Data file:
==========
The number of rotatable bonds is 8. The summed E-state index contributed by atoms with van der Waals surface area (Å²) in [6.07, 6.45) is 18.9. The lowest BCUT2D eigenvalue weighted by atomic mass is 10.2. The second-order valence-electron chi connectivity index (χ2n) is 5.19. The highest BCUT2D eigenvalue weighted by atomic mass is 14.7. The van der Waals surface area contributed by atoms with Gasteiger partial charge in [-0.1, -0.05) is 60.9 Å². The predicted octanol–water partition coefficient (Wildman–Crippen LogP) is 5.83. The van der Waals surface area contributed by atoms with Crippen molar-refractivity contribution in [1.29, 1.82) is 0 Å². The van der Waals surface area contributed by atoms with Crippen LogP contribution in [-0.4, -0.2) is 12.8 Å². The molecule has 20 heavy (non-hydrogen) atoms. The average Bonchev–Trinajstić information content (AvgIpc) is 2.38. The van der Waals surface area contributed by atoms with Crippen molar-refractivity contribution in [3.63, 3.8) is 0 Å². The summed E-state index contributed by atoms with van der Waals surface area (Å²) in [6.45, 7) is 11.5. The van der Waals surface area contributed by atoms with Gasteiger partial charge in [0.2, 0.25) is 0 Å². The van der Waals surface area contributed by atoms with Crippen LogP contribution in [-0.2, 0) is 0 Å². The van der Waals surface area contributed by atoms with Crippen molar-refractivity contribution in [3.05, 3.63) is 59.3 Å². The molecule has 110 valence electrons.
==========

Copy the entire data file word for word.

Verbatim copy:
The number of rotatable bonds is 8. The summed E-state index contributed by atoms with van der Waals surface area (Å²) in [6.07, 6.45) is 18.9. The lowest BCUT2D eigenvalue weighted by atomic mass is 10.2. The second-order valence-electron chi connectivity index (χ2n) is 5.19. The highest BCUT2D eigenvalue weighted by atomic mass is 14.7. The van der Waals surface area contributed by atoms with Gasteiger partial charge in [-0.1, -0.05) is 60.9 Å². The predicted octanol–water partition coefficient (Wildman–Crippen LogP) is 5.83. The van der Waals surface area contributed by atoms with Crippen molar-refractivity contribution in [1.29, 1.82) is 0 Å². The van der Waals surface area contributed by atoms with Crippen LogP contribution in [-0.4, -0.2) is 12.8 Å². The molecule has 20 heavy (non-hydrogen) atoms. The average Bonchev–Trinajstić information content (AvgIpc) is 2.38. The van der Waals surface area contributed by atoms with Crippen molar-refractivity contribution in [3.63, 3.8) is 0 Å². The summed E-state index contributed by atoms with van der Waals surface area (Å²) in [6.45, 7) is 11.5. The van der Waals surface area contributed by atoms with Gasteiger partial charge in [0.2, 0.25) is 0 Å². The van der Waals surface area contributed by atoms with Crippen LogP contribution in [-0.2, 0) is 0 Å². The van der Waals surface area contributed by atoms with Crippen molar-refractivity contribution in [3.05, 3.63) is 59.3 Å². The molecule has 110 valence electrons.